Would Work Towards Constitutional Amendment to Maximize Revenues from All Gaming Sources, Ensure Reinvestment in Atlantic City, Tourism
TRENTON – A group of Senate and Assembly leaders today called for a “gaming summit” to craft a constitutional amendment that would include comprehensive solutions for maximizing revenues to ensure the long-term viability of the state’s struggling gaming and entertainment industries.
Senate President Stephen M. Sweeney, Senators Raymond J. Lesniak, Jim Whelan and Jeff Van Drew, and Assemblyman John Burzichelli said the effort would bring together lawmakers, industry leaders and policy experts.
“The last thing New Jersey needs is to see its gaming and entertainment industries wither and die,” said Sweeney (D-Gloucester/Cumberland/Salem). “Billions of dollars in economic activity and thousands of jobs literally are on the line. We have to get to work and put together a realistic and viable plan.”
“Revenues from sports betting and Internet gaming have to be maximized and utilized to make Atlantic City a resort destination, not just a casino attraction, and take advantage of lucrative markets being taken away by New York, Pennsylvania, Las Vegas and off-shore internet gaming sites,” said Lesniak (D-Union), a long-time champion of the state’s gaming industry. “Atlantic City is dying. The Meadowlands is dying. Our racetracks are dying. We have time to get this right and craft a constitutional amendment that will maximize revenues for the state and for our tourist destinations.”
Lesniak said that in order to focus on the comprehensive effort, he will hold his current constitutional amendment (SCR-49) to allow for consideration of a broader constitutional amendment by the gaming summit to be placed on the ballot this November.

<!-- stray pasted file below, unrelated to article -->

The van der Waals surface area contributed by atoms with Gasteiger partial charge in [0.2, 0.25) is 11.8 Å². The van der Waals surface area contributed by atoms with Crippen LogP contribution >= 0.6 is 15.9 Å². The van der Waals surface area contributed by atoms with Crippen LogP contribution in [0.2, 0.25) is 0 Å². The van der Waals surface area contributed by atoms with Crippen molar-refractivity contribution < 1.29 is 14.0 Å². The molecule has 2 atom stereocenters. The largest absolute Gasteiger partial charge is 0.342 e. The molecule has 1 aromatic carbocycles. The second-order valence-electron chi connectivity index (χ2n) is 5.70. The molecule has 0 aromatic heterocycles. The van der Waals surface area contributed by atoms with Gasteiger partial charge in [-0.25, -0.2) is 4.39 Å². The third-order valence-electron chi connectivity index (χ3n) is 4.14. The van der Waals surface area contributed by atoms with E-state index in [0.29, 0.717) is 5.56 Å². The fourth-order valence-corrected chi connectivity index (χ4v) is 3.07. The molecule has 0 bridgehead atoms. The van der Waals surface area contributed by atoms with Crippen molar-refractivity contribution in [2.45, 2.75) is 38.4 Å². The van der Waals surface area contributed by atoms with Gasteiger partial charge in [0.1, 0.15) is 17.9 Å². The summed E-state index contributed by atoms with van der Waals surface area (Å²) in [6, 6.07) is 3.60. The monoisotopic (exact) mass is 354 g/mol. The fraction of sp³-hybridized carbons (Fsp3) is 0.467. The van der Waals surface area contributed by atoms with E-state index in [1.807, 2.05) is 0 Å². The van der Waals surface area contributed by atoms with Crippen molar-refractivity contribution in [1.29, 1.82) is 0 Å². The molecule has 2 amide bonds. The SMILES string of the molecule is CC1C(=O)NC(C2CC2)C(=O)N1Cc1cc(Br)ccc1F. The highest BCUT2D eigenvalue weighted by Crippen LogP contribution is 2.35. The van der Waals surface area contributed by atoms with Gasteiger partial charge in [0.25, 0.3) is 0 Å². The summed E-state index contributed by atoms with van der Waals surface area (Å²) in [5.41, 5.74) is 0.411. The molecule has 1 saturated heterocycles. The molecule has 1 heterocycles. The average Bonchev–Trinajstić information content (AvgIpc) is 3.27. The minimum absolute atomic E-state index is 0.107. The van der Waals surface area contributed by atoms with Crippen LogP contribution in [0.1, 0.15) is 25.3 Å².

The lawmakers said absent such a solution, New Jersey will continue to lose revenues to out-of-state casino competition and attendance at the state’s three horse-racing venues will continue to stagnate.
“Atlantic City has been battered by the twin winds of aggressive out-of-state competition and the recent global recession,” said Whelan (D-Atlantic), chairman of the Senate’s gaming oversight panel and a former mayor of Atlantic City. “We need to inject new life into the resort and reassert its predominance on the East Coast’s gaming landscape. Every day we wait is another opportunity for growth lost.”
“Casinos and racetracks are more than just places to spend a day and wager a few bucks – they are major employers,” said Van Drew (D-Cape May/Atlantic/Cumberland). “Fixing what’s wrong with New Jersey’s gaming industry isn’t just about bringing in more revenues. It’s also about ensuring secure jobs for thousands of New Jerseyans and protecting the quality of life for entire communities.”
Assemblyman John Burzichelli, chairman of the Assembly Regulatory Oversight and Gaming Committee, said his panel would stand ready to ensure passage of a constitutional amendment.
“We have been working hard over the past couple years to remove the regulatory roadblocks that were choking our gaming industries,” said Burzichelli (D-Gloucester). “But tackling one issue here and another there is no longer enough. We need a comprehensive solution. Ensuring a bright future for our state’s gaming industry is something that can’t wait until next year – because by next year there may not be an industry left to protect.”
“Right now, all the interests are at each other’s throats while their respective industries are dying a slow death,” said Lesniak. “They don’t realize, or don’t want to realize, they’re killing each other. It’s time for the Legislature and the Governor to adopt a policy based on maximizing revenues from gaming and saving our dying tourist attractions.”
The call comes two weeks before the reporting deadline for a gubernatorial commission charged with seeking ways to maximize the state’s horse-racing and casino industries. Created by executive order on February 3, the Governor’s Advisory Commission on Gaming, Sports and Entertainment is currently undertaking an exhaustive review of the state’s entire gaming industry. Its final report – due June 30 – is directed to include recommendations for “a comprehensive, statewide approach regarding the issues and financial needs of New Jersey’s gaming, professional sports, and entertainment industries.”